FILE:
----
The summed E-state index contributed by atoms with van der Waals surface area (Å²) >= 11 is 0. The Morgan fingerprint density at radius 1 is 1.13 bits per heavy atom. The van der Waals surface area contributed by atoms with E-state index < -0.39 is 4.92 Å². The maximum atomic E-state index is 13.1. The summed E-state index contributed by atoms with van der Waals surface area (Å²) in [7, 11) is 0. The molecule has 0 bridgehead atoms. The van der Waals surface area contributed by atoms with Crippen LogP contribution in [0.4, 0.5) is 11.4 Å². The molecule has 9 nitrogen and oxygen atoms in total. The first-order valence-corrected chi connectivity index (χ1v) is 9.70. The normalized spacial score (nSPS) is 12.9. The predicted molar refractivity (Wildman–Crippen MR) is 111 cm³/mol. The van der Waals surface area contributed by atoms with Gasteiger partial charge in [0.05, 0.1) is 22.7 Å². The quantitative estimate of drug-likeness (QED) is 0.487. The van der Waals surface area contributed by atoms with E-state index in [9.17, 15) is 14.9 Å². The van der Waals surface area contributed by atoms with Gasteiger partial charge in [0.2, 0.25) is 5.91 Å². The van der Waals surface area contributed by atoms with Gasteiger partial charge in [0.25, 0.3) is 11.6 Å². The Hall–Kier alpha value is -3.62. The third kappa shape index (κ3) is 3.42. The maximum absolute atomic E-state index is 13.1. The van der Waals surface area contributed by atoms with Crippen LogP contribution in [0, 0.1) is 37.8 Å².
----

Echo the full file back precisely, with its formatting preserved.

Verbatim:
The summed E-state index contributed by atoms with van der Waals surface area (Å²) >= 11 is 0. The Morgan fingerprint density at radius 1 is 1.13 bits per heavy atom. The van der Waals surface area contributed by atoms with E-state index < -0.39 is 4.92 Å². The maximum atomic E-state index is 13.1. The summed E-state index contributed by atoms with van der Waals surface area (Å²) in [7, 11) is 0. The molecule has 0 bridgehead atoms. The van der Waals surface area contributed by atoms with Crippen LogP contribution in [0.4, 0.5) is 11.4 Å². The molecule has 9 nitrogen and oxygen atoms in total. The first-order valence-corrected chi connectivity index (χ1v) is 9.70. The normalized spacial score (nSPS) is 12.9. The predicted molar refractivity (Wildman–Crippen MR) is 111 cm³/mol. The van der Waals surface area contributed by atoms with Gasteiger partial charge in [0.05, 0.1) is 22.7 Å². The quantitative estimate of drug-likeness (QED) is 0.487. The van der Waals surface area contributed by atoms with E-state index in [9.17, 15) is 14.9 Å². The van der Waals surface area contributed by atoms with Gasteiger partial charge in [0.2, 0.25) is 5.91 Å². The van der Waals surface area contributed by atoms with Gasteiger partial charge in [0.25, 0.3) is 11.6 Å². The Hall–Kier alpha value is -3.62. The third kappa shape index (κ3) is 3.42. The maximum absolute atomic E-state index is 13.1. The van der Waals surface area contributed by atoms with Crippen LogP contribution in [0, 0.1) is 37.8 Å².